It made me stop to think: what was the purpose of Neil's experience of the London Blitz really? In context with a series-sized premise of Wagner's Ring Cycle without the Ring? I think now that the World War II caper was all about introducing Neil to the mythic dimension, using his familiar England and relatively recent history to give him an experience of being part of something much greater than himself. The irrevocable changes that result in Neil's character are needed before he heads for Volume III's Twilight of the Gods.
I'm a sucker for big fat kids' fantasy books (big fat adult fantasy books tend to throw me off) and I picked up "Woven Path" with great anticipation. I was not disappointed. Robin Jarvis, who wrote the great fantasy book "Dark Portal," weaves an intriguing fantasy story.
Neil Chapman is "our hero," a young man who comes to the Wyrd Museum (a pun on Weird?), a rather grimy and unimpressive building in the East End. Creepy hardly describes the odd museum, run by three old ladies who are... uh, creepy. Who are they? What are they?
Better brush up on Greek and Norse myths, as these bizarre old ladies are the Fates, who weave a cloth composed of the life-threads of all the people of the world into their future. When Neil steps into the Separate Collection, he is swept through time and space to London. In WW2. A scramble will result before Neil can hope to return, with some odd new friends...
The idea of a magical place being run by the Fates is an intriguing and original idea indeed, and Jarvis does it justice. The three are suitably creepy and strange, and the inner mood of their museum matches their personalities.
Neil is a better-than-usual book hero, a very realistic person with great reactions and some very good lines. And the character of Ted was sweet, nuff zed. Jarvis skillfully manages to make Ted believable and sympathetic, not juvenile or stupid.
The writing style is snappy where it needs to be and drawn out where it needs to be, with pretty good descriptions and characterization. I got confused a few times in this book, where the plot took a twist and I inadvertantly missed it, but the story flows well overall.
A wonderful read, and I cannot wait for "Raven's Knot"!
This book is about 11-year-old Neil Chappman, whose parents just recently got divorced and he now lives with his father. The father got a job as a caretaker at a creepy museum. Because the father hadn't much money, Neil and his father had to live at the museum. While exploring the museum, Neil got sent back in time where he had to save the lives of 4 people.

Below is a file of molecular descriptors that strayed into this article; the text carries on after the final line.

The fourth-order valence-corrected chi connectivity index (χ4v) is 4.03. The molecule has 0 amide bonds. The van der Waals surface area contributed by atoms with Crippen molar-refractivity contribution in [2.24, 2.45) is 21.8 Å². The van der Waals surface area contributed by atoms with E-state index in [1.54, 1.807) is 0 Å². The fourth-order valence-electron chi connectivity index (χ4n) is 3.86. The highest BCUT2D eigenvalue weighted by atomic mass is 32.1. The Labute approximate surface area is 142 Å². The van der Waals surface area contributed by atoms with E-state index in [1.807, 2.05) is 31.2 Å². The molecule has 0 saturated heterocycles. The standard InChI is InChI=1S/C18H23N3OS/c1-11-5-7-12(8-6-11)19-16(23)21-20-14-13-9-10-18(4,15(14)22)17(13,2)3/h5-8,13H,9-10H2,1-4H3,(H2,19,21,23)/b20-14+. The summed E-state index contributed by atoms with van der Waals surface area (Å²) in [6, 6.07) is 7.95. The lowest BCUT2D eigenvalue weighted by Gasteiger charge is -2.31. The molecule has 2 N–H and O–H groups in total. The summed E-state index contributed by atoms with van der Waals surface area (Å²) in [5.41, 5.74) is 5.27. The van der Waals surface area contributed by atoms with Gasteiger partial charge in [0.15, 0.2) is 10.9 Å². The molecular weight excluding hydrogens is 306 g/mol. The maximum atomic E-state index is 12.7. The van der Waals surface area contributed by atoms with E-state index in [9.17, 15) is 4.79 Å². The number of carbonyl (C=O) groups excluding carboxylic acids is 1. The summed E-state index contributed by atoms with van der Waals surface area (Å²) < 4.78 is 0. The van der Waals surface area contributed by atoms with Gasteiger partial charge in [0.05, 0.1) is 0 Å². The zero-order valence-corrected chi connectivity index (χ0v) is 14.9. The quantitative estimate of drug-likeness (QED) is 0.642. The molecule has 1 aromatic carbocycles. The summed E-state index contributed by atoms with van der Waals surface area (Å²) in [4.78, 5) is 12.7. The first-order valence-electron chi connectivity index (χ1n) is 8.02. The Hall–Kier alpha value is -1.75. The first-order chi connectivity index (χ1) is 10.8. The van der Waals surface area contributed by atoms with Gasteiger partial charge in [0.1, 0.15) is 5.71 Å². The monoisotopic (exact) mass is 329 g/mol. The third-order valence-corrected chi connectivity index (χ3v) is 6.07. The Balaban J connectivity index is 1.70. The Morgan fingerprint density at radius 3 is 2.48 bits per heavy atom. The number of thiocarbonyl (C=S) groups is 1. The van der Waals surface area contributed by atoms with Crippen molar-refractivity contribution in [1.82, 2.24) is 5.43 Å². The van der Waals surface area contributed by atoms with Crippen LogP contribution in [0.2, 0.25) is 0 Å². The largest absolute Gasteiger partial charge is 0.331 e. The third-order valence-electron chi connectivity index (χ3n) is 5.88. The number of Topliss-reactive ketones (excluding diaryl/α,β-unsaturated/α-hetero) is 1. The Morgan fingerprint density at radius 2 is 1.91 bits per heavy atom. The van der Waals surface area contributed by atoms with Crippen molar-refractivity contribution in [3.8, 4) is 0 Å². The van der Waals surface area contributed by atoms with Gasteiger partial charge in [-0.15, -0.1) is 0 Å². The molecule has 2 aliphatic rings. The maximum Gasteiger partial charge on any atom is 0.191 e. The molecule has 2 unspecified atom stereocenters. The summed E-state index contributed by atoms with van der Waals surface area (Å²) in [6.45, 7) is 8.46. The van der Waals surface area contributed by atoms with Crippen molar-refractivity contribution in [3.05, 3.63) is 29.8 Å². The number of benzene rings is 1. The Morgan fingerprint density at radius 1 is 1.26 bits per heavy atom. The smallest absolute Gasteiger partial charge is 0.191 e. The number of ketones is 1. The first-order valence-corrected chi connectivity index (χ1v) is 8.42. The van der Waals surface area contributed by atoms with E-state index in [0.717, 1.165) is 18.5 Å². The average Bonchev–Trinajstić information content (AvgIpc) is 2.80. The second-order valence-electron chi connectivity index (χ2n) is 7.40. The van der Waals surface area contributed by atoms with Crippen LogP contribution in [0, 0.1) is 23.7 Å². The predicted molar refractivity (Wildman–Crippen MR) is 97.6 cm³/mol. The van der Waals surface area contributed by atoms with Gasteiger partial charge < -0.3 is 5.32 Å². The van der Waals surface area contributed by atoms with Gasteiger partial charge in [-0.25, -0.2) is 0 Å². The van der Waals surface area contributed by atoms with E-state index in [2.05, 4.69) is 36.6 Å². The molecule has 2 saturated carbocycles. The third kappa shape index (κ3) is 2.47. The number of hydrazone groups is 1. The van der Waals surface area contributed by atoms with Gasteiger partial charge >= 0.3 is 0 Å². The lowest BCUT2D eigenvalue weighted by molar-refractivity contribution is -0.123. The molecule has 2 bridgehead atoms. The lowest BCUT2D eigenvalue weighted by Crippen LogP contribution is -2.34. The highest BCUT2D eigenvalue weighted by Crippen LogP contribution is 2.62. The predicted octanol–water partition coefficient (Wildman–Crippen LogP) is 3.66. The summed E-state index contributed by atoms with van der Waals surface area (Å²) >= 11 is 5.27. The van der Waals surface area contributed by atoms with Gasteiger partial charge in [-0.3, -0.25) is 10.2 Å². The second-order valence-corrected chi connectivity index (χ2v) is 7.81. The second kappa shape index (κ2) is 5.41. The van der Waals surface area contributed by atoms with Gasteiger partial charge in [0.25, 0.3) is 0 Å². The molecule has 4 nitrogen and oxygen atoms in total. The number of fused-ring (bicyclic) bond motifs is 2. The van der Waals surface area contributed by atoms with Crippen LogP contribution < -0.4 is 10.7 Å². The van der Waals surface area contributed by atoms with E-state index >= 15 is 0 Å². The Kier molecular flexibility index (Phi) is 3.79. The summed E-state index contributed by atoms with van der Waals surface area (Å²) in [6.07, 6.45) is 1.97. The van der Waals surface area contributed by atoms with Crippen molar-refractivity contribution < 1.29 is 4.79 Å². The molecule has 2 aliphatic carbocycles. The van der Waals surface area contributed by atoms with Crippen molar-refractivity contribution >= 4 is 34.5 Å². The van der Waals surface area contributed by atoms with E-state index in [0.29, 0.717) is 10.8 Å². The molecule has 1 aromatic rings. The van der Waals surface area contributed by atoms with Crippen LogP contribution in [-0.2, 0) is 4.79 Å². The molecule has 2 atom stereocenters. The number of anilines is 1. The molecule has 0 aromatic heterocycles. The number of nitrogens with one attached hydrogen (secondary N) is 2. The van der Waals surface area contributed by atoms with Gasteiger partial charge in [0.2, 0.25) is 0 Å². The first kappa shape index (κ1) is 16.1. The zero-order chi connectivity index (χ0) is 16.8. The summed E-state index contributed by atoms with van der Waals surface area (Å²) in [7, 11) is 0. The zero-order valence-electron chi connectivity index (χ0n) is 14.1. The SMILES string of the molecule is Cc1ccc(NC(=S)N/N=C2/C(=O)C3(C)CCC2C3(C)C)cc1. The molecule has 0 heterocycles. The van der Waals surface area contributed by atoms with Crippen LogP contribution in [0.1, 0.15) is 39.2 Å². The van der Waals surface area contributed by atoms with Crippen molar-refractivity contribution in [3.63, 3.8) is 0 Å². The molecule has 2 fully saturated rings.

I liked this book because of the way the author used descriptive language, as well as the amazing characters that the author developed. This is a great book for anyone who loves fantasy and adventure stories, but it has some scary bits in it so it's probably not for little kids.
The Sphinx of Driz
Robin Jarvis' Wyrd Museum Trilogy is a fantastic blend of Fantasy and Horror with interesting characters and a great story line.
Jarvis starts his trilogy with the slightly more easy going, "The Woven Path" which is an exiting journey into the the past life of an old teddy bear. Neil Chapmann and his family move into the Wyrd Museam as his father takes a job as a caretaker. While exploring Neil comes across a room filled with mysterious treasures and meets Ted, the reincarnation of a world war two American pilot. The two of them are sent back in time by Ursula Webster one of the three sisters who own the museum. They end up in London during world war two. Unfortunatly an ancient power has been unleashed on the city and Neil and Ted only have a little time to finish their quest before the demon finds them.
This is a great book although it may be frightening for smaller children.
This was the first time that I had read a Robin Jarvis book. From the moment that I picked the book up I was captivated by it and I could not bear to put it down. The struggle of the Ned, (sent to find Edie Dorkins in the time of the blitz) with his new friend, Ted, (who had been trapped inside a teddy for years) was heart warming. I have now followed the plight of the Webster sisters, Edie and Ned right through to the end of the third book and I enjoyed all three books thoroughly. I am now searching libraries and book shops for other Robin Jarvis titles. Read this book and you will be as captivated as I was. The Wyrd Museum never has a dull moment.